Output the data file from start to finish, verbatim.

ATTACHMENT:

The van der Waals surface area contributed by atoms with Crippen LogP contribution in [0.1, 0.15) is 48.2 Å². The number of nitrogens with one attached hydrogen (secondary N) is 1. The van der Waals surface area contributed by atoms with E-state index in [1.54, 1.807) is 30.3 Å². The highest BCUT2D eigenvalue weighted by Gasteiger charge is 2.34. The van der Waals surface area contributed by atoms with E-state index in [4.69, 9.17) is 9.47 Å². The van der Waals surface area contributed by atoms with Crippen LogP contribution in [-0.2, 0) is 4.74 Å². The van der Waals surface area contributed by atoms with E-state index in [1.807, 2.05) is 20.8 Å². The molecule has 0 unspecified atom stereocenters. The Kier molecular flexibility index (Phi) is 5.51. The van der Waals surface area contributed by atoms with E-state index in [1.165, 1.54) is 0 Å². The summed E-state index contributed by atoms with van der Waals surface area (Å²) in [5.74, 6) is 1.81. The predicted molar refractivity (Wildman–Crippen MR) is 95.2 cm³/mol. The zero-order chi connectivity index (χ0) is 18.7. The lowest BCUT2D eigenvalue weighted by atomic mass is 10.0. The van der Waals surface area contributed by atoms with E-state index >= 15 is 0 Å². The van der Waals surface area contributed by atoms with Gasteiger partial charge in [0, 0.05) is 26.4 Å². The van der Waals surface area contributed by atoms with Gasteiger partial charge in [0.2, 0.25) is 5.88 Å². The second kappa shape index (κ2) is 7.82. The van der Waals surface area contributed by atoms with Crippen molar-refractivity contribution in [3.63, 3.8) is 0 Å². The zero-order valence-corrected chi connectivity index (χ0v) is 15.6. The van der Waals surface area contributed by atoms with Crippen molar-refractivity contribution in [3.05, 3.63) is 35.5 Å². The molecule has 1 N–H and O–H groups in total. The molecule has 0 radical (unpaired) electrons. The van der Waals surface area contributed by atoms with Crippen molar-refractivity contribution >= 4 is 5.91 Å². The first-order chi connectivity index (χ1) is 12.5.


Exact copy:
The van der Waals surface area contributed by atoms with Crippen LogP contribution in [0.1, 0.15) is 48.2 Å². The number of nitrogens with one attached hydrogen (secondary N) is 1. The van der Waals surface area contributed by atoms with E-state index in [1.54, 1.807) is 30.3 Å². The highest BCUT2D eigenvalue weighted by Gasteiger charge is 2.34. The van der Waals surface area contributed by atoms with E-state index in [4.69, 9.17) is 9.47 Å². The van der Waals surface area contributed by atoms with Crippen LogP contribution in [-0.2, 0) is 4.74 Å². The van der Waals surface area contributed by atoms with E-state index in [1.807, 2.05) is 20.8 Å². The molecule has 0 unspecified atom stereocenters. The Kier molecular flexibility index (Phi) is 5.51. The van der Waals surface area contributed by atoms with E-state index in [1.165, 1.54) is 0 Å². The summed E-state index contributed by atoms with van der Waals surface area (Å²) in [5.74, 6) is 1.81. The predicted molar refractivity (Wildman–Crippen MR) is 95.2 cm³/mol. The zero-order chi connectivity index (χ0) is 18.7. The lowest BCUT2D eigenvalue weighted by atomic mass is 10.0. The van der Waals surface area contributed by atoms with E-state index >= 15 is 0 Å². The van der Waals surface area contributed by atoms with Gasteiger partial charge in [0, 0.05) is 26.4 Å². The van der Waals surface area contributed by atoms with Gasteiger partial charge in [0.2, 0.25) is 5.88 Å². The second kappa shape index (κ2) is 7.82. The van der Waals surface area contributed by atoms with Crippen molar-refractivity contribution in [3.63, 3.8) is 0 Å². The zero-order valence-corrected chi connectivity index (χ0v) is 15.6. The van der Waals surface area contributed by atoms with Crippen molar-refractivity contribution in [3.05, 3.63) is 35.5 Å². The molecule has 1 N–H and O–H groups in total. The molecule has 0 radical (unpaired) electrons. The van der Waals surface area contributed by atoms with Crippen molar-refractivity contribution >= 4 is 5.91 Å². The first-order chi connectivity index (χ1) is 12.5.